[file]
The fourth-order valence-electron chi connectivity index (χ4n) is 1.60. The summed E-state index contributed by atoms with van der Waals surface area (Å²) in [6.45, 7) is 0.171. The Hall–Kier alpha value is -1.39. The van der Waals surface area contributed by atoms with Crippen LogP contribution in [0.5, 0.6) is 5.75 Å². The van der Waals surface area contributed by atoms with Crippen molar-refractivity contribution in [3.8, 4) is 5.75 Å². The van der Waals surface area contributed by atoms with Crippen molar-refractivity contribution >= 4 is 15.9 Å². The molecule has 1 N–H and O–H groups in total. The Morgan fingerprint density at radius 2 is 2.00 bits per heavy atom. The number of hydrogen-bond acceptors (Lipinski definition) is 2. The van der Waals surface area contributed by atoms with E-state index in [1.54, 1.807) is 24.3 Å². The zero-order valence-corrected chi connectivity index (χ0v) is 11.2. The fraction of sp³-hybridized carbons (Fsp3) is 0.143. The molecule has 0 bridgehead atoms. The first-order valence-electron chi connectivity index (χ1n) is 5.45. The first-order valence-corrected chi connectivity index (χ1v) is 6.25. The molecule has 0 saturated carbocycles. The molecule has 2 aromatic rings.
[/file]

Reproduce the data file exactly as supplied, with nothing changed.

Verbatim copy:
The fourth-order valence-electron chi connectivity index (χ4n) is 1.60. The summed E-state index contributed by atoms with van der Waals surface area (Å²) in [6.45, 7) is 0.171. The Hall–Kier alpha value is -1.39. The van der Waals surface area contributed by atoms with Crippen LogP contribution in [0.5, 0.6) is 5.75 Å². The van der Waals surface area contributed by atoms with Crippen molar-refractivity contribution in [3.8, 4) is 5.75 Å². The van der Waals surface area contributed by atoms with Crippen molar-refractivity contribution >= 4 is 15.9 Å². The molecule has 1 N–H and O–H groups in total. The Morgan fingerprint density at radius 2 is 2.00 bits per heavy atom. The number of hydrogen-bond acceptors (Lipinski definition) is 2. The van der Waals surface area contributed by atoms with E-state index in [1.54, 1.807) is 24.3 Å². The zero-order valence-corrected chi connectivity index (χ0v) is 11.2. The fraction of sp³-hybridized carbons (Fsp3) is 0.143. The molecule has 0 bridgehead atoms. The first-order valence-electron chi connectivity index (χ1n) is 5.45. The first-order valence-corrected chi connectivity index (χ1v) is 6.25. The molecule has 0 saturated carbocycles. The molecule has 2 aromatic rings.